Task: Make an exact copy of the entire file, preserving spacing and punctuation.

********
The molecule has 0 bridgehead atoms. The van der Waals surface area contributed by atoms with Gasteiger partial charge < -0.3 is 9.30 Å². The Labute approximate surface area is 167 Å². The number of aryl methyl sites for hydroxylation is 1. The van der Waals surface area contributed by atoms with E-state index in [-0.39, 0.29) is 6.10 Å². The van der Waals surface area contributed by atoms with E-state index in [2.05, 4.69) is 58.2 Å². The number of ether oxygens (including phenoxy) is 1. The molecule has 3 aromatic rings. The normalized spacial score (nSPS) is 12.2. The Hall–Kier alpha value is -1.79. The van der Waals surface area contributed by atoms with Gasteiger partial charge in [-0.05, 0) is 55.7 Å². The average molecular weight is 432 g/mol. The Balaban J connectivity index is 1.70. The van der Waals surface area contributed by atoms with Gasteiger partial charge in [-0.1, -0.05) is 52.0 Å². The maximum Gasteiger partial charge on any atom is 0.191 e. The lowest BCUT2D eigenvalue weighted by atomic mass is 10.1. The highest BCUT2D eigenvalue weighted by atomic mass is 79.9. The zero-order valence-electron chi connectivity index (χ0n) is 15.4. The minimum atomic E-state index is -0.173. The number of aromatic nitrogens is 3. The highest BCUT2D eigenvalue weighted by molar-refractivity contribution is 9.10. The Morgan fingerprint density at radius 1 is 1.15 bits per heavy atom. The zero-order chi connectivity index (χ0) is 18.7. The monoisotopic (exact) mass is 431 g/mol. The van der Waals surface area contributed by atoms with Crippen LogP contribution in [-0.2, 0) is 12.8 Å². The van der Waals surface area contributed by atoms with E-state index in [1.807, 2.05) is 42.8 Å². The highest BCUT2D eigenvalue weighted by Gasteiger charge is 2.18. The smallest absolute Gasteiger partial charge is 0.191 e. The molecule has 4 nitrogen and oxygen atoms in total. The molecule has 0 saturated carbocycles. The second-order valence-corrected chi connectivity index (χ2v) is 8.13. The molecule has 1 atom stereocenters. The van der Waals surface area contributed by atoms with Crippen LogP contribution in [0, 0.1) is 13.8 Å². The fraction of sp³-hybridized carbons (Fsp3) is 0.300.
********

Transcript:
The molecule has 0 bridgehead atoms. The van der Waals surface area contributed by atoms with Gasteiger partial charge < -0.3 is 9.30 Å². The Labute approximate surface area is 167 Å². The number of aryl methyl sites for hydroxylation is 1. The van der Waals surface area contributed by atoms with E-state index in [-0.39, 0.29) is 6.10 Å². The van der Waals surface area contributed by atoms with E-state index in [2.05, 4.69) is 58.2 Å². The number of ether oxygens (including phenoxy) is 1. The molecule has 3 aromatic rings. The normalized spacial score (nSPS) is 12.2. The Hall–Kier alpha value is -1.79. The van der Waals surface area contributed by atoms with Gasteiger partial charge in [-0.05, 0) is 55.7 Å². The average molecular weight is 432 g/mol. The Balaban J connectivity index is 1.70. The van der Waals surface area contributed by atoms with Gasteiger partial charge in [-0.1, -0.05) is 52.0 Å². The maximum Gasteiger partial charge on any atom is 0.191 e. The lowest BCUT2D eigenvalue weighted by atomic mass is 10.1. The highest BCUT2D eigenvalue weighted by atomic mass is 79.9. The zero-order valence-electron chi connectivity index (χ0n) is 15.4. The minimum atomic E-state index is -0.173. The number of aromatic nitrogens is 3. The highest BCUT2D eigenvalue weighted by molar-refractivity contribution is 9.10. The Morgan fingerprint density at radius 1 is 1.15 bits per heavy atom. The zero-order chi connectivity index (χ0) is 18.7. The monoisotopic (exact) mass is 431 g/mol. The van der Waals surface area contributed by atoms with Crippen LogP contribution in [-0.2, 0) is 12.8 Å². The van der Waals surface area contributed by atoms with E-state index in [1.807, 2.05) is 42.8 Å². The highest BCUT2D eigenvalue weighted by Gasteiger charge is 2.18. The smallest absolute Gasteiger partial charge is 0.191 e. The molecule has 4 nitrogen and oxygen atoms in total. The molecule has 0 saturated carbocycles. The second-order valence-corrected chi connectivity index (χ2v) is 8.13. The molecule has 1 atom stereocenters. The van der Waals surface area contributed by atoms with Crippen LogP contribution in [0, 0.1) is 13.8 Å². The fraction of sp³-hybridized carbons (Fsp3) is 0.300.